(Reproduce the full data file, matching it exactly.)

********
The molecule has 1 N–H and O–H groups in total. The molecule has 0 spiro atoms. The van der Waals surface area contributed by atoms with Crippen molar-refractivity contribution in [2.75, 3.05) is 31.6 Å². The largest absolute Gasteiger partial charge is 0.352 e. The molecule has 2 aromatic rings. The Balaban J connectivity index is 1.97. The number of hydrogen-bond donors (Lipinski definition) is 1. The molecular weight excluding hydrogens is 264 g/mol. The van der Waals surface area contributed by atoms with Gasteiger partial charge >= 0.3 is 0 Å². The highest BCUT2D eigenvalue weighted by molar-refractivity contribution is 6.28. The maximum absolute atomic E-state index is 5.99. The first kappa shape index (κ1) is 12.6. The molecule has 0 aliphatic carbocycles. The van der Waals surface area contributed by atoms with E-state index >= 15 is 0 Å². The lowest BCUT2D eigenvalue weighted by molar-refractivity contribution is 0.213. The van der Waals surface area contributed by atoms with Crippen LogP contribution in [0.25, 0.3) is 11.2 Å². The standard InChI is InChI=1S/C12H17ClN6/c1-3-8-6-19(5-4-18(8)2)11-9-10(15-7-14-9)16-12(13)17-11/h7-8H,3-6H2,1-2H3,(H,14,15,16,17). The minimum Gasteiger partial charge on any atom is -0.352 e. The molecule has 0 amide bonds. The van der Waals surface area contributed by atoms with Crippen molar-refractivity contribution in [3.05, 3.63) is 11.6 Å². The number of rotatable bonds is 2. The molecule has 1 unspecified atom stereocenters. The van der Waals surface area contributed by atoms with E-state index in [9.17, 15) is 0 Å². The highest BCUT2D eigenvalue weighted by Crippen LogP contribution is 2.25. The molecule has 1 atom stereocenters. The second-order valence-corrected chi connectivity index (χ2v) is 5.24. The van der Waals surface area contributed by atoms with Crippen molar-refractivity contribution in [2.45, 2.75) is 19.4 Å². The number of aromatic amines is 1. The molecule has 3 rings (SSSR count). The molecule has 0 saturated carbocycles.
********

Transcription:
The molecule has 1 N–H and O–H groups in total. The molecule has 0 spiro atoms. The van der Waals surface area contributed by atoms with Crippen molar-refractivity contribution in [2.75, 3.05) is 31.6 Å². The largest absolute Gasteiger partial charge is 0.352 e. The molecule has 2 aromatic rings. The Balaban J connectivity index is 1.97. The number of hydrogen-bond donors (Lipinski definition) is 1. The molecular weight excluding hydrogens is 264 g/mol. The van der Waals surface area contributed by atoms with Gasteiger partial charge >= 0.3 is 0 Å². The highest BCUT2D eigenvalue weighted by molar-refractivity contribution is 6.28. The maximum absolute atomic E-state index is 5.99. The first kappa shape index (κ1) is 12.6. The molecule has 0 aliphatic carbocycles. The van der Waals surface area contributed by atoms with E-state index >= 15 is 0 Å². The lowest BCUT2D eigenvalue weighted by molar-refractivity contribution is 0.213. The van der Waals surface area contributed by atoms with Crippen LogP contribution in [0.25, 0.3) is 11.2 Å². The standard InChI is InChI=1S/C12H17ClN6/c1-3-8-6-19(5-4-18(8)2)11-9-10(15-7-14-9)16-12(13)17-11/h7-8H,3-6H2,1-2H3,(H,14,15,16,17). The minimum Gasteiger partial charge on any atom is -0.352 e. The molecule has 0 amide bonds. The van der Waals surface area contributed by atoms with Crippen molar-refractivity contribution in [3.05, 3.63) is 11.6 Å². The number of rotatable bonds is 2. The molecule has 1 unspecified atom stereocenters. The van der Waals surface area contributed by atoms with E-state index in [9.17, 15) is 0 Å². The highest BCUT2D eigenvalue weighted by Crippen LogP contribution is 2.25. The molecule has 1 atom stereocenters. The second-order valence-corrected chi connectivity index (χ2v) is 5.24. The van der Waals surface area contributed by atoms with Crippen molar-refractivity contribution in [2.45, 2.75) is 19.4 Å². The number of aromatic amines is 1. The molecule has 3 rings (SSSR count). The molecule has 0 saturated carbocycles.